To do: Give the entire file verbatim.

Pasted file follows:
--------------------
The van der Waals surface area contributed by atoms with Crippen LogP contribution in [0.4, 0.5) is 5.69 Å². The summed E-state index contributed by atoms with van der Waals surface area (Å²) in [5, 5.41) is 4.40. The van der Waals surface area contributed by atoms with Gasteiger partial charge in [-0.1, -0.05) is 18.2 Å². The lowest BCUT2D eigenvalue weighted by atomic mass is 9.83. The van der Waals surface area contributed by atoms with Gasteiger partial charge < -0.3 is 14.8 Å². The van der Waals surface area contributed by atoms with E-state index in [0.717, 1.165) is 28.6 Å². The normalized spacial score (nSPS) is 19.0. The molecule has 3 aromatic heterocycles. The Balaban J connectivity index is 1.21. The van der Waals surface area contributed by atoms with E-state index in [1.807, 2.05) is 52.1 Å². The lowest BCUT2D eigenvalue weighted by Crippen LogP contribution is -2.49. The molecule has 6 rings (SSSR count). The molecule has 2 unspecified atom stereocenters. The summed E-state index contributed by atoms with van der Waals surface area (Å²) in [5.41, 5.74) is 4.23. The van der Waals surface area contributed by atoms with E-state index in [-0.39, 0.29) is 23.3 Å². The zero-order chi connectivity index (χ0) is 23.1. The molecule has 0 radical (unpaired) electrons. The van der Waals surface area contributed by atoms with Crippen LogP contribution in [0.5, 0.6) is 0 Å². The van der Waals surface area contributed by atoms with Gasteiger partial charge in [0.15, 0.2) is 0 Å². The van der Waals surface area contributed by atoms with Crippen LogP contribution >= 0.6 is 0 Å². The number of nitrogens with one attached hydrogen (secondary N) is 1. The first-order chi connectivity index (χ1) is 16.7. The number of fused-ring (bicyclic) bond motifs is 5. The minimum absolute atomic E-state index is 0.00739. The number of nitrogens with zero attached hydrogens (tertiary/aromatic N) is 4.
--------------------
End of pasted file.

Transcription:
The van der Waals surface area contributed by atoms with Crippen LogP contribution in [0.4, 0.5) is 5.69 Å². The summed E-state index contributed by atoms with van der Waals surface area (Å²) in [5, 5.41) is 4.40. The van der Waals surface area contributed by atoms with Gasteiger partial charge in [-0.1, -0.05) is 18.2 Å². The lowest BCUT2D eigenvalue weighted by atomic mass is 9.83. The van der Waals surface area contributed by atoms with Gasteiger partial charge < -0.3 is 14.8 Å². The van der Waals surface area contributed by atoms with E-state index in [0.717, 1.165) is 28.6 Å². The normalized spacial score (nSPS) is 19.0. The molecule has 3 aromatic heterocycles. The Balaban J connectivity index is 1.21. The van der Waals surface area contributed by atoms with E-state index in [1.807, 2.05) is 52.1 Å². The lowest BCUT2D eigenvalue weighted by Crippen LogP contribution is -2.49. The molecule has 6 rings (SSSR count). The molecule has 2 unspecified atom stereocenters. The summed E-state index contributed by atoms with van der Waals surface area (Å²) in [5.41, 5.74) is 4.23. The van der Waals surface area contributed by atoms with E-state index in [-0.39, 0.29) is 23.3 Å². The zero-order chi connectivity index (χ0) is 23.1. The molecule has 0 radical (unpaired) electrons. The van der Waals surface area contributed by atoms with Crippen LogP contribution in [0.5, 0.6) is 0 Å². The van der Waals surface area contributed by atoms with Gasteiger partial charge in [0.15, 0.2) is 0 Å². The van der Waals surface area contributed by atoms with Crippen LogP contribution >= 0.6 is 0 Å². The number of nitrogens with one attached hydrogen (secondary N) is 1. The first-order chi connectivity index (χ1) is 16.7. The number of fused-ring (bicyclic) bond motifs is 5. The minimum absolute atomic E-state index is 0.00739. The number of nitrogens with zero attached hydrogens (tertiary/aromatic N) is 4.